By Carole on Sep 16, 2011
Now that Congressman Bob Turner (R-New York) has been sworn in on Capitol Hill, national attention is turning to the October 4 special election in West Virginia. Acting Governor and career politician Earl Ray Tomblin (D), who took office when former Governor Joe Manchin moved up to the US Senate, is running for a term of his own against conservative businessman Bill Maloney (R). Sound familiar?
As in NY-9, an establishment Democrat is running against a political novice in a race that was supposed to be a slam dunk for the Democrat. Just a few months ago, Acting Governor Tomblin held a whopping 33 point lead (56% - 23%) in the polls. But a poll taken earlier this month shows that lead is down to just 6 points (46% - 40%) with 14% of voters still undecided.
"The momentum in this race is definitely in Bill Maloney's direction," said Dean Debnam of Public Policy Polling, the Democratic Party-affiliated firm responsible for both surveys.
Mr. Maloney got another momentum boost yesterday when the Charleston Daily Mail endorsed the Republican saying, "The Democratic Party has controlled the Legislature since 1933. It has adopted policies that serve political allies - organized labor, plaintiffs' lawyers - instead of policies that would improve West Virginians' economic prospects. It's time state leaders acted in West Virginians' best interests...[Bill Maloney] is the change agent West Virginia needs."
Citing West Virginia's rank as 49th among the states in per capita income, the editorial board declared that, "The cure for poverty is a private sector that can create wealth and jobs - not government that redistributes income." That certainly brings to mind Mr. Tomblin's fellow Democrat, President Barack Obama, whose shadow looms over this campaign as it did in New York's ninth district.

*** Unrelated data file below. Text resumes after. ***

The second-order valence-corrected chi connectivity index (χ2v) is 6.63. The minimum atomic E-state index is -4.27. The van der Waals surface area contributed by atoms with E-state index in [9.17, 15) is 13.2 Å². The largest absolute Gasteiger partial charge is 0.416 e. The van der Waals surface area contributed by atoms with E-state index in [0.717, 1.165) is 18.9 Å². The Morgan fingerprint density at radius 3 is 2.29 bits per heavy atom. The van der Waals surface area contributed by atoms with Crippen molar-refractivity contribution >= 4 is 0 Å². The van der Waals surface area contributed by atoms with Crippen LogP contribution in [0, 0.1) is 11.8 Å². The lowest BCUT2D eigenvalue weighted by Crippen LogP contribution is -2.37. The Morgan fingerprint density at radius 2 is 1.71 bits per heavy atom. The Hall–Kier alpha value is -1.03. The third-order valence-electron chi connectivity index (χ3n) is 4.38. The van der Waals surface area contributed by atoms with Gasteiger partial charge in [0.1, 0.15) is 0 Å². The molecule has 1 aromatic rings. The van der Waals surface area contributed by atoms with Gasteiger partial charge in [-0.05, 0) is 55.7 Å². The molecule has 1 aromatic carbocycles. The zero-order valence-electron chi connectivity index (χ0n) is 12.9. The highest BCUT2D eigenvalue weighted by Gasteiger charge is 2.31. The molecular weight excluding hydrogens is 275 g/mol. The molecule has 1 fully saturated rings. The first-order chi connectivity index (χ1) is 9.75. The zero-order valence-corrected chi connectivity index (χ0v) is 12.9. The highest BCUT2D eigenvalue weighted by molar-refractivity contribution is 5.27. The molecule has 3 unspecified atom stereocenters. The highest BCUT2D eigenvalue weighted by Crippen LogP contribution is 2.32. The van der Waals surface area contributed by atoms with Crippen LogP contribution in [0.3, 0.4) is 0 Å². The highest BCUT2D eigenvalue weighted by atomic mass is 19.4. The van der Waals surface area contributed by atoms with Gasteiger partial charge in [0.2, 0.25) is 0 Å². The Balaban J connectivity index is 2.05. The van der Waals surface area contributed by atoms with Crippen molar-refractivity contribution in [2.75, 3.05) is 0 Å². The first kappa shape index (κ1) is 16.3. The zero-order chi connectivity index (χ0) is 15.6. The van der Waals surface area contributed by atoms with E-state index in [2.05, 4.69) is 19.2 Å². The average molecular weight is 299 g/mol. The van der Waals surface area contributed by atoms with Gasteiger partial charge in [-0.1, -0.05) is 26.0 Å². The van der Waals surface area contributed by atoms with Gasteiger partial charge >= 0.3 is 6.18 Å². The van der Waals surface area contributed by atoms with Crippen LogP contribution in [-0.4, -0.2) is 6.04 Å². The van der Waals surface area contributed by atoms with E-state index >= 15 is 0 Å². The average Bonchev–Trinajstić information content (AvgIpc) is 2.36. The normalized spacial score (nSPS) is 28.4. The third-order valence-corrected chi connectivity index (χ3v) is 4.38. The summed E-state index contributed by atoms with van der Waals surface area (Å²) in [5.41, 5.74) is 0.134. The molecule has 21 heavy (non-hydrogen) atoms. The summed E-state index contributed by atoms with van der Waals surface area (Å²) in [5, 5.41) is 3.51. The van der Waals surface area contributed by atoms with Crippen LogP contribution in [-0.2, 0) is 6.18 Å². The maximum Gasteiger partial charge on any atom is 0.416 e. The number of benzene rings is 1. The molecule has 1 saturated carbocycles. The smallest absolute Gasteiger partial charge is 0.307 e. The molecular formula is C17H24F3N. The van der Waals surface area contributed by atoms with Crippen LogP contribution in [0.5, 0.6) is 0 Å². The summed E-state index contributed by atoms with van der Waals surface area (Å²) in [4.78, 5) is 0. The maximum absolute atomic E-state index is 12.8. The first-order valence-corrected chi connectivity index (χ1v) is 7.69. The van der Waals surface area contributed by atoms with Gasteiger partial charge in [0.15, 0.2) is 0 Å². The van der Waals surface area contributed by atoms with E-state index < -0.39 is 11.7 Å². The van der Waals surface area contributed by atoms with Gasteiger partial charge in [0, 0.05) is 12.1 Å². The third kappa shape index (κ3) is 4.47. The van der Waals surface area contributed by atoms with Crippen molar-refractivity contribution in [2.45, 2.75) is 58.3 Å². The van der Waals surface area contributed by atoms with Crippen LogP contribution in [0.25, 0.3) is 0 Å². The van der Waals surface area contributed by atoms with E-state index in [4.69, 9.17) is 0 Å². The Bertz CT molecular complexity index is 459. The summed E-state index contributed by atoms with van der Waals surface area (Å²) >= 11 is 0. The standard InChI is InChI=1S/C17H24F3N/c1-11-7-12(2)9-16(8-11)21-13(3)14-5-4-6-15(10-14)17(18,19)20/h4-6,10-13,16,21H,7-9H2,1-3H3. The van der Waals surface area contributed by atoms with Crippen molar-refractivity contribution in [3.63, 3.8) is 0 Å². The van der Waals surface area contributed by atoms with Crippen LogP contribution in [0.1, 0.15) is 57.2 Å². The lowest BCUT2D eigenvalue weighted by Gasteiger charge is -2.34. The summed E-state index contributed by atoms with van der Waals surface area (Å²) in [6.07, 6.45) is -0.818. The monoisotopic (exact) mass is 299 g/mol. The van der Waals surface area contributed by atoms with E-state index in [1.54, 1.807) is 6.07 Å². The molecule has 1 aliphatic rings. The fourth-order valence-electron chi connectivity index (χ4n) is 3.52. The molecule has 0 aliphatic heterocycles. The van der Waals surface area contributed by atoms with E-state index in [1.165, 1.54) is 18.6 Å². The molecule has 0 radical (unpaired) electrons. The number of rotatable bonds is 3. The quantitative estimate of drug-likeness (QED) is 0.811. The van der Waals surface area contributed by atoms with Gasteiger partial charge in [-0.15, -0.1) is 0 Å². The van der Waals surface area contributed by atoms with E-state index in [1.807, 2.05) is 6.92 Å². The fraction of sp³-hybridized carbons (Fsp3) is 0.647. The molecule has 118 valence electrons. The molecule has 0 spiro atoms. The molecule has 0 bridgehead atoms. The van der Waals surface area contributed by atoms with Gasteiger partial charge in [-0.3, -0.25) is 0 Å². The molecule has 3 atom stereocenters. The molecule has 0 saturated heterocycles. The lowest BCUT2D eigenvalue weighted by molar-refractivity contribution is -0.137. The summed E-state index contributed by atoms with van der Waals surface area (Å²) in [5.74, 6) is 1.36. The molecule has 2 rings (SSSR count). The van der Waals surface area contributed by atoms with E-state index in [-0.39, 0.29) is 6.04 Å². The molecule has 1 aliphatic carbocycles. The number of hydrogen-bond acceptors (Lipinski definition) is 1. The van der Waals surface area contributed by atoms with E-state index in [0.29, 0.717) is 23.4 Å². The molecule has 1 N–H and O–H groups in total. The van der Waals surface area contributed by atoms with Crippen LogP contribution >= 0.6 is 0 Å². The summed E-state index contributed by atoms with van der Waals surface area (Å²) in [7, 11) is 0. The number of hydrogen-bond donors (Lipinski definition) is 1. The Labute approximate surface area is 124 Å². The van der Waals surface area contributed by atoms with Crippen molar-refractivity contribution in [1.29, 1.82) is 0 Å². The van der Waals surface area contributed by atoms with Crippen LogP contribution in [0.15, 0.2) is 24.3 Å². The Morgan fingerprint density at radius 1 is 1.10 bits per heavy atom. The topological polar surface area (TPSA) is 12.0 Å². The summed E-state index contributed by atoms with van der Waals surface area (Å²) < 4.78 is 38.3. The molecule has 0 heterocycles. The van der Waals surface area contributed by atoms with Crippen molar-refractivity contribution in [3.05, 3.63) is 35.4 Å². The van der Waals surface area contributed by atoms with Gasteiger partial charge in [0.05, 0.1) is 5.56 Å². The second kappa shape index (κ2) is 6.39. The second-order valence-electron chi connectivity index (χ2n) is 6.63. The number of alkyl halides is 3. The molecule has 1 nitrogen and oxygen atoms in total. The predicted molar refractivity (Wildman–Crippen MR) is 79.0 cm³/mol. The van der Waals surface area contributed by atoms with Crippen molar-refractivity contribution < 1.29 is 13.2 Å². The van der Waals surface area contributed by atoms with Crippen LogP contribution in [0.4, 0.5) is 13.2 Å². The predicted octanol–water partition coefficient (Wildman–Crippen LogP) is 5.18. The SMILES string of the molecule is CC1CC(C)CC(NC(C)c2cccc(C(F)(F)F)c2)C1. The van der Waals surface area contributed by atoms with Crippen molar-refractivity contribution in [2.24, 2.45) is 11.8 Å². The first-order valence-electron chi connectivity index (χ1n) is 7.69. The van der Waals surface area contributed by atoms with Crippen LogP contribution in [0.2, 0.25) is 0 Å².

Commenting on the president's recently released jobs plan, Mr. Maloney issued a statement saying, "The American Jobs Act is all about saving two jobs: Obama's and Tomblin's. The Obama-Tomblin team has failed West Virginia and this type of performance can't be rewarded with reelection."
While presidential policies and ideology may not be as relevant to a gubernatorial election as they are in a congressional contest, there is some connection. Mr. Maloney referred to that recently while outlining the differences between himself and his opponent, ""I know one thing: I will actively campaign against Barack Obama. That's a big difference."
Should the Democrats be worried in West Virginia? While a Turner-esque upset is still a longshot, in the current political and economic climate anything's possible.
|« Obama's Still Ignoring The Obvious||Fishing For The Best Jobs Plan »|